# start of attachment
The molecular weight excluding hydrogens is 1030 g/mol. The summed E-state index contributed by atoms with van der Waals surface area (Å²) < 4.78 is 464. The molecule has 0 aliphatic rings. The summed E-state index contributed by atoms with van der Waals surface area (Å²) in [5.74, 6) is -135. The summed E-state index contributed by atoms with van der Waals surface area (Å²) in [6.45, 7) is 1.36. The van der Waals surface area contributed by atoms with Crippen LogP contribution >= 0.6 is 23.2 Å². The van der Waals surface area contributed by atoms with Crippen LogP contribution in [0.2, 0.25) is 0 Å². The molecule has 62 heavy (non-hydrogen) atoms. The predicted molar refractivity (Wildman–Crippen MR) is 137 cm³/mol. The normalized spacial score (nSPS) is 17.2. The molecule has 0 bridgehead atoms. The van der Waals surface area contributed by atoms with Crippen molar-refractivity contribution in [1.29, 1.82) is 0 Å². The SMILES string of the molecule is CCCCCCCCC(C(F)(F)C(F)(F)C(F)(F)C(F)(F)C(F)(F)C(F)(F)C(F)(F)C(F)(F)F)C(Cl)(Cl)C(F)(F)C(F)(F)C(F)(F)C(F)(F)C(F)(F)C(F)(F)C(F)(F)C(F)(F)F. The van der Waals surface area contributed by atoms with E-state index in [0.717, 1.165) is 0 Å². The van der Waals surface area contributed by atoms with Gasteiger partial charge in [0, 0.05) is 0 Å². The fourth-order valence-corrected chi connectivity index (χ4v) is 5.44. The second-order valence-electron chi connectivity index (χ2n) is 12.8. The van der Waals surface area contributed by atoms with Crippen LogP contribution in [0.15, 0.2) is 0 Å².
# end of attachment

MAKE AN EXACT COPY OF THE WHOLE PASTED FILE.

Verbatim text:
The molecular weight excluding hydrogens is 1030 g/mol. The summed E-state index contributed by atoms with van der Waals surface area (Å²) < 4.78 is 464. The molecule has 0 aliphatic rings. The summed E-state index contributed by atoms with van der Waals surface area (Å²) in [5.74, 6) is -135. The summed E-state index contributed by atoms with van der Waals surface area (Å²) in [6.45, 7) is 1.36. The van der Waals surface area contributed by atoms with Crippen LogP contribution >= 0.6 is 23.2 Å². The van der Waals surface area contributed by atoms with Crippen LogP contribution in [0.2, 0.25) is 0 Å². The molecule has 62 heavy (non-hydrogen) atoms. The predicted molar refractivity (Wildman–Crippen MR) is 137 cm³/mol. The normalized spacial score (nSPS) is 17.2. The molecule has 0 bridgehead atoms. The van der Waals surface area contributed by atoms with Crippen molar-refractivity contribution in [1.29, 1.82) is 0 Å². The SMILES string of the molecule is CCCCCCCCC(C(F)(F)C(F)(F)C(F)(F)C(F)(F)C(F)(F)C(F)(F)C(F)(F)C(F)(F)F)C(Cl)(Cl)C(F)(F)C(F)(F)C(F)(F)C(F)(F)C(F)(F)C(F)(F)C(F)(F)C(F)(F)F. The van der Waals surface area contributed by atoms with E-state index in [0.717, 1.165) is 0 Å². The van der Waals surface area contributed by atoms with Gasteiger partial charge in [0, 0.05) is 0 Å². The fourth-order valence-corrected chi connectivity index (χ4v) is 5.44. The second-order valence-electron chi connectivity index (χ2n) is 12.8. The van der Waals surface area contributed by atoms with Crippen LogP contribution in [0.15, 0.2) is 0 Å².